Thought #3: Every minute of every class cannot and should not be rigorous. Learning cannot be all rigor, all the time, especially for lower level adolescents and young adults who are struggling with academic progress in general. There has to be time to step back, pause, reflect on learning, have some fun, gather strength, and then—BAM!—another rigorous text, task, or class. Too much rigor will stifle the learning process.
I’d love to say that this yoga class left me full of energy, and I did have that post-class afterglow for a couple of hours, but after that yoga high I was exhausted and felt drained of all energy. I kept drinking water thinking I was dehydrated, then I ate some protein, and then I went straight for coffee and sugar. I was toast. I remained totally spaced out through daycamp pickup, dinner, baths, and I crashed on the couch after I put the kids to bed. When something is truly rigorous, it exhausts you. There was no way I could have gone back for another class of similar rigor that afternoon, or the next day. I was spent.
I remember my Assistant Principal saying, “The kids should be exhausted because they’re working so hard in your class!” Yes and no. Plan your lessons so that some days are truly exhausting, some days build on that exhausting text or task you introduced yesterday, and then give the kids time to process and reflect on what they learned, and then—and only then—kill them with rigor again. But not every day. What does this mean for your observations and for administration? In order to fully understand a teacher’s curriculum and pedagogy, you need multiple observations, preferably in a sequence of days. If a teacher’s lessons are all fun and low level for days in a row, there’s a problem. Conversely, if a teacher kills her kids day after day with no time for the students to master a rigorous skill or to fully grapple with a rigorous text, there’s a problem. Academic rigor is about introducing a text, task, or idea that is so complex that it should take days to dissect, and then it should be re-introduced again, later in a unit of study, until the students can independently master it. It takes time. Lots of time.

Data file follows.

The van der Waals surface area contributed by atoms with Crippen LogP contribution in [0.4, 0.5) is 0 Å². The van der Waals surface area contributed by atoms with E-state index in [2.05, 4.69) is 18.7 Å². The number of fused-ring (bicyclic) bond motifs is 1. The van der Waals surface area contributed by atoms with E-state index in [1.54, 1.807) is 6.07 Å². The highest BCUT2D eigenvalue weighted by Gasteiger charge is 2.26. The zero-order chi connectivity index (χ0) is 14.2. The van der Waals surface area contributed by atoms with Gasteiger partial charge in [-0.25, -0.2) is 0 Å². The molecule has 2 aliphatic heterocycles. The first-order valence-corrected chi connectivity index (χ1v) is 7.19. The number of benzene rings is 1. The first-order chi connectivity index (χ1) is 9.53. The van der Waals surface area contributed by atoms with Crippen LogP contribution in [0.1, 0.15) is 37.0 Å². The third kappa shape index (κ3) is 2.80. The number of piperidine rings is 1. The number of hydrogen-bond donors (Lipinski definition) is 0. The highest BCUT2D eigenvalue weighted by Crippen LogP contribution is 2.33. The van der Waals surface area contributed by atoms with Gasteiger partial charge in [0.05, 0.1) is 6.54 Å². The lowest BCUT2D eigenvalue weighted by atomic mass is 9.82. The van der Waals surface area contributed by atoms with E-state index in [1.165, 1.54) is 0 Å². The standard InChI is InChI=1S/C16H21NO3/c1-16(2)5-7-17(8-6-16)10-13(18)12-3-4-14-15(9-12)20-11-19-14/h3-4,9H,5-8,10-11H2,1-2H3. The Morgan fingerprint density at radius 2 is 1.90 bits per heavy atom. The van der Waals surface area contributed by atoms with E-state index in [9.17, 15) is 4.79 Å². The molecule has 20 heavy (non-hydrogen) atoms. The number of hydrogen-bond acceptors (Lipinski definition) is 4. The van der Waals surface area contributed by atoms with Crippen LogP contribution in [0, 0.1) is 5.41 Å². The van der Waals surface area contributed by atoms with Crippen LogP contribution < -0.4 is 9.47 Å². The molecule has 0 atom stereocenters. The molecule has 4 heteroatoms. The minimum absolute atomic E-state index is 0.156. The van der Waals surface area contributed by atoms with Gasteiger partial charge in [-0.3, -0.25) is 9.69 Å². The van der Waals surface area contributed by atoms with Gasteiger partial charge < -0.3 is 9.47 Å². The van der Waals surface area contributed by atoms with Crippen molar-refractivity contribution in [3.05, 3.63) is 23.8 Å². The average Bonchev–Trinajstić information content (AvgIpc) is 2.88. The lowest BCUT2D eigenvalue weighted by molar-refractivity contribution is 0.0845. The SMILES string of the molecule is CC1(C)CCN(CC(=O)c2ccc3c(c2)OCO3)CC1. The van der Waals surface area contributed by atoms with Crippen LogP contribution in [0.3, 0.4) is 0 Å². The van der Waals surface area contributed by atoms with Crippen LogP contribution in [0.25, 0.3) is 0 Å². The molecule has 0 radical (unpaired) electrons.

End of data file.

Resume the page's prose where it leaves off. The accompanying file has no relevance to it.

And while the recursiveness of learning and the time it takes is an unpopular sentiment in an era of educational reform that demands accountability, data, and assessments now we, as educators, need to advocate for time for our students so that they can learn and grow through rigorous academic lessons and classes. I didn’t grow up in the era of testing; I was given time to learn. I can’t imagine how it feels to be a student in a classroom today. It gives me shivers.
I’m going back to that yoga class tomorrow. It has been one week and my body has recovered, I know what to expect, and I feel more confident that I can go to this class, use modifications in order to be successful (by my own definition of success) and begin to move into a more intermediate practice. And I am looking forward to it, even though I know that my Friday afternoon will mostly likely be me, in a catatonic state, from the rigor of the class.
I hope the students feel the same way when they walk through our doors in August/September.
[This post was also published in The Huffington Post here.]